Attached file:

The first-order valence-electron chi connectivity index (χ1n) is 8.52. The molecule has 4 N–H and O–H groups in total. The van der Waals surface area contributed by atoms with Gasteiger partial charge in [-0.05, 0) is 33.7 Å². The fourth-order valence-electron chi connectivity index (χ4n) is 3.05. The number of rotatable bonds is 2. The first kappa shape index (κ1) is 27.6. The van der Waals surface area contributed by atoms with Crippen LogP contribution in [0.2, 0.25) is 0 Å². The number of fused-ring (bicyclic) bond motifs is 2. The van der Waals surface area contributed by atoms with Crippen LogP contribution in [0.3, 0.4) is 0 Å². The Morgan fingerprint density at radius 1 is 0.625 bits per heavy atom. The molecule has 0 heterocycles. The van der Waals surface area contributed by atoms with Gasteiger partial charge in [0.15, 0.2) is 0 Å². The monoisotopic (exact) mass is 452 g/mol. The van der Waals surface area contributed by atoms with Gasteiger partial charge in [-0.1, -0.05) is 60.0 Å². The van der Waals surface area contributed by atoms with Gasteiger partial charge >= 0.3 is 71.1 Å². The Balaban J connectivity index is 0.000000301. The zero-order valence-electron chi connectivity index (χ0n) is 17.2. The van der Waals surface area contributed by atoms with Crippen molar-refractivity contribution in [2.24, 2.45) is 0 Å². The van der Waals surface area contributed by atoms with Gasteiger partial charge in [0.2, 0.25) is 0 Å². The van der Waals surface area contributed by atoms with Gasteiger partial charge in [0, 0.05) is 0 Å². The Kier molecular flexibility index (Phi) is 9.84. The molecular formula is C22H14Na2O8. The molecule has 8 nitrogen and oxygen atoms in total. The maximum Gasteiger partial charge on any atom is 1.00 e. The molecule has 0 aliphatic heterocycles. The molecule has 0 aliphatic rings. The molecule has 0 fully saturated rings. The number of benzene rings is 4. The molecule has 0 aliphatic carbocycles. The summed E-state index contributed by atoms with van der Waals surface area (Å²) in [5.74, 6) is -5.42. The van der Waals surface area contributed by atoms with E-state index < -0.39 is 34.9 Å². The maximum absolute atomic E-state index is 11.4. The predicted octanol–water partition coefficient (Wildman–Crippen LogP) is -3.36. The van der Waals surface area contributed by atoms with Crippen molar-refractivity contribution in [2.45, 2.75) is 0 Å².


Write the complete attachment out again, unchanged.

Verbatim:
The first-order valence-electron chi connectivity index (χ1n) is 8.52. The molecule has 4 N–H and O–H groups in total. The van der Waals surface area contributed by atoms with Gasteiger partial charge in [-0.05, 0) is 33.7 Å². The fourth-order valence-electron chi connectivity index (χ4n) is 3.05. The number of rotatable bonds is 2. The first kappa shape index (κ1) is 27.6. The van der Waals surface area contributed by atoms with Crippen LogP contribution in [0.2, 0.25) is 0 Å². The number of fused-ring (bicyclic) bond motifs is 2. The van der Waals surface area contributed by atoms with Crippen LogP contribution in [0.3, 0.4) is 0 Å². The Morgan fingerprint density at radius 1 is 0.625 bits per heavy atom. The molecule has 0 heterocycles. The van der Waals surface area contributed by atoms with Gasteiger partial charge in [0.15, 0.2) is 0 Å². The monoisotopic (exact) mass is 452 g/mol. The van der Waals surface area contributed by atoms with Gasteiger partial charge in [-0.1, -0.05) is 60.0 Å². The van der Waals surface area contributed by atoms with Gasteiger partial charge >= 0.3 is 71.1 Å². The Balaban J connectivity index is 0.000000301. The zero-order valence-electron chi connectivity index (χ0n) is 17.2. The van der Waals surface area contributed by atoms with Crippen molar-refractivity contribution in [2.24, 2.45) is 0 Å². The van der Waals surface area contributed by atoms with Gasteiger partial charge in [0.2, 0.25) is 0 Å². The van der Waals surface area contributed by atoms with Gasteiger partial charge in [0, 0.05) is 0 Å². The Kier molecular flexibility index (Phi) is 9.84. The molecular formula is C22H14Na2O8. The molecule has 8 nitrogen and oxygen atoms in total. The maximum Gasteiger partial charge on any atom is 1.00 e. The molecule has 0 aliphatic heterocycles. The molecule has 0 aliphatic rings. The molecule has 0 fully saturated rings. The number of benzene rings is 4. The molecule has 0 aliphatic carbocycles. The summed E-state index contributed by atoms with van der Waals surface area (Å²) in [5.74, 6) is -5.42. The van der Waals surface area contributed by atoms with E-state index < -0.39 is 34.9 Å². The maximum absolute atomic E-state index is 11.4. The predicted octanol–water partition coefficient (Wildman–Crippen LogP) is -3.36. The van der Waals surface area contributed by atoms with Crippen molar-refractivity contribution in [2.45, 2.75) is 0 Å².